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Orcas Island: Seafood in a Pacific Northwest Paradise

Exploring the often overlooked Orcas Island in the San Juan archipelago

Before moving to Seattle, I had never heard of the San Juan Islands off the coast of Washington. Never heard of Orcas, Shaw, Lopez, the titular San Juan Island, or any of the other smaller islets making up the archipelago. Yet, at high tide, the San Juan archipelago numbers over 400 islands with almost 500 miles of shoreline.

These islands are true natural wonders with dense forests, mountains, state parks, vibrant wildlife, and amazingly rich waters perfect for catching seafood and harvesting shellfish. In hindsight, it seems shocking that these oases aren’t more widely known. While they’re frequently touristed, they mostly remain a secret among natives to the Pacific Northwest. Let’s remedy that and learn more about the wonderful paradise that is Orcas, the largest of the San Juan Islands.



Dotting the Salish Sea

I’ve been lucky to visit Orcas Island three times within the past couple years, experiencing the quiet of the island towns and the community spirit. From Seattle, you can drive north to Anacortes and take an hour-long ferry ride to Orcas Village. However, the quickest and most scenic way to reach Orcas is by seaplane.

You lift off from tranquil Lake Union in the center of Seattle, and fly high above the downtown skyscrapers toward Puget Sound and the Salish Sea. On clear days, you may even have a good view of snowcapped Mt. Rainier to the southeast or Mt. Baker to the northeast. As you fly, you take in views of the far off Cascade Mountains and Olympic Mountains to the east and west. And below, blue waves of the Salish Sea. When you grow nearer to the San Juan archipelago, you see 400 islands sprinkling the sea. Of those many hundreds, 128 islands have been named, with many sounding like they’ve come from Stevenson’s Treasure Island, like Deadman, Rum, and Skull Island. The largest island by far is horseshoe-shaped Orcas, with nearly 60 square miles of land. As your seaplane begins to descend, you take in Turtleback Mountain and Mt. Constitution rising high at opposite ends of the island. You touch down, step onto the dock, and take in the hushed sounds of Orcas for the first time.




With fewer than 6,000 people living on the island’s 60 square miles, the majority of Orcas is devoted to pristine forests and shoreline contoured by curving madrona trees. Natural wonders of the island are unparalleled. Moran State Park is home to Mt. Constitution, the highest point on the island at 2,409 feet. You can either hike up or drive to the top of the mountain, and climb the few stairs of the stone observation tower to take in panoramic views. Mountain lakes are perfect for swimming or kayaking, bays good for boating, hundreds of hiking paths ideal for exploring the variety of environments on Orcas, from wetlands to evergreen forests.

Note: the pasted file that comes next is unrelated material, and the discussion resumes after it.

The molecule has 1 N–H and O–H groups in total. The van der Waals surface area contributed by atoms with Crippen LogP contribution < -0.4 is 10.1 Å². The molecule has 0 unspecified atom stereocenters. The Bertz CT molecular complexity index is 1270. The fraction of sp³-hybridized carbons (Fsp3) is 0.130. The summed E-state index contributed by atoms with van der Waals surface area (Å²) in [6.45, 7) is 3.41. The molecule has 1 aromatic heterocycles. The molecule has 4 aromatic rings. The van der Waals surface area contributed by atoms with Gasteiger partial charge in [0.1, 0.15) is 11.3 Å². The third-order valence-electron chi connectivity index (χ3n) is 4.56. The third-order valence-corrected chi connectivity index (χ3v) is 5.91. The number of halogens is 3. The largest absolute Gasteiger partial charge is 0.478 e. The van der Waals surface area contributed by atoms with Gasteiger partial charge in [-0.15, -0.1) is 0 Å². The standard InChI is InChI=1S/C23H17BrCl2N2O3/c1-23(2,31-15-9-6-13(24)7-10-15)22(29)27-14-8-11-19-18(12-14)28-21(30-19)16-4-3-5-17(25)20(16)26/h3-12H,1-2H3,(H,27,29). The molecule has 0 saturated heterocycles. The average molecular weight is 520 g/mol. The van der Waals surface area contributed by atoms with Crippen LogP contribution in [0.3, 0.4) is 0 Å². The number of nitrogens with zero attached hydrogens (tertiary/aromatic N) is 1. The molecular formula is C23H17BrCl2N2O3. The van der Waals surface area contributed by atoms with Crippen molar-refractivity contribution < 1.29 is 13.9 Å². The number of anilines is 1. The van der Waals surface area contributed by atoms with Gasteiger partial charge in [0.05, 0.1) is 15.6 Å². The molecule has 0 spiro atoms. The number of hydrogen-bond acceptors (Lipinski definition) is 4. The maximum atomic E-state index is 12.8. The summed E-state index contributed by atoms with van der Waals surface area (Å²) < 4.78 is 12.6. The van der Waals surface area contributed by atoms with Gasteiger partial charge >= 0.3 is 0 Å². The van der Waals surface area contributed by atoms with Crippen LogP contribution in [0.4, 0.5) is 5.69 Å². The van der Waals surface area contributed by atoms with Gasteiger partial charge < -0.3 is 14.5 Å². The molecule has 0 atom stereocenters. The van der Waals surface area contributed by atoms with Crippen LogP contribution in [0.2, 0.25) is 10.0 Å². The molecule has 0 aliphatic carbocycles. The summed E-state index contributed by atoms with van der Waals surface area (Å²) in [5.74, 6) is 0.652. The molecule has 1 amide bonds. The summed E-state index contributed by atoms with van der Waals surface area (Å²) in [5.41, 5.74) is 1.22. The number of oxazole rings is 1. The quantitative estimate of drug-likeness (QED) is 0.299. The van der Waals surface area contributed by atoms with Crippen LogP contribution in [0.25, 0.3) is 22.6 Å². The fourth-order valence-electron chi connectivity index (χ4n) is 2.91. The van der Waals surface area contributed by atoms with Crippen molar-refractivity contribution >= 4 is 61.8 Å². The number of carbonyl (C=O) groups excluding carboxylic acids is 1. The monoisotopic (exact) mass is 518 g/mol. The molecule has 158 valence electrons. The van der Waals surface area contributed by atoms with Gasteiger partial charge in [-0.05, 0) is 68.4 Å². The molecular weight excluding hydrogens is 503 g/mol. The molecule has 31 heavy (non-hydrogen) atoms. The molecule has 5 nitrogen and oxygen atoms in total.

It would be a mistake to leave out Orcas Island’s abundant wildlife and marine life, including plumes of moon jellyfish, soaring bald eagles, sea lions, and evasive orca whales. The sea, its animals, and its bounty is deeply tied to Orcas’ history, cuisine, and culture. In fact, the impact of the sea and seafood is probably Orcas Island’s most defining feature today.


Orcas Diptic

A history of Island Life

The island’s name doesn’t come from the Orca whale pods that swim around the island year-round. Instead, the name Orcas comes from an abbreviation of Horcasitas or Juan Vicente de Güemes Padilla Horcasitas y Aguayo, the Viceroy of Mexico who ordered an exploration of the Pacific Northwest in 1791.

However, human life on Orcas didn’t begin in the late 1700s. Orcas has been inhabited by humans for thousands of years, notably by the Lummi tribe. Along with other Straits Salish Peoples, the Lummi tribe called the island home for thousands of years, living off the island’s large elk and deer, as well as its plentiful salmon and shellfish.

The second group of settlers were Mexican explorers, followed by British and American trappers in the 1850s. These early American settlers developed the island’s first large industry — lime kilns. Natural limestone outcrops are found throughout the island and were mined to make products like cement. This industry led to the creation of many towns and villages on Orcas Island, bringing opportunity for new settlers and their families. To feed these incoming populations, though still relatively small, some portions of the island were cleared of trees to create land suitable for agriculture.



Orcas Today

Today, Eastsound is the largest and most populated town on Orcas, full of craft shops, an amazing bookstore, and seafood-heavy restaurants. Other towns and hamlets include Orcas Village, West Sound, Deer Harbor, Rosario, Olga, and Doe Bay. There are also several former settlements from Orcas’ past lime kiln days, those being the towns of Ocean, Newhall, and Dolphin Bay. Much of the land that was cleared for agriculture is still used for farming on the island, and this has led to rich produce and a culture in love with farm-to-table meals and restaurants.




Now that the days of extensive lime mining on the island are over, it has given rise to new sustainable shellfish farming and fishing and this has become a focus of the island and a draw for visitors. Several families on the island have been harvesting shellfish, like Pacific oysters, Manila clams, and Mediterranean mussels, for decades. It’s an amazing experience to sit down at one of the gourmet restaurants in Eastsound and order Pacific oysters that were harvested 100 feet down the road in Ship Bay. This is something any Pacific Northwesterner should enjoy, but it’s also worth traveling the world to experience.


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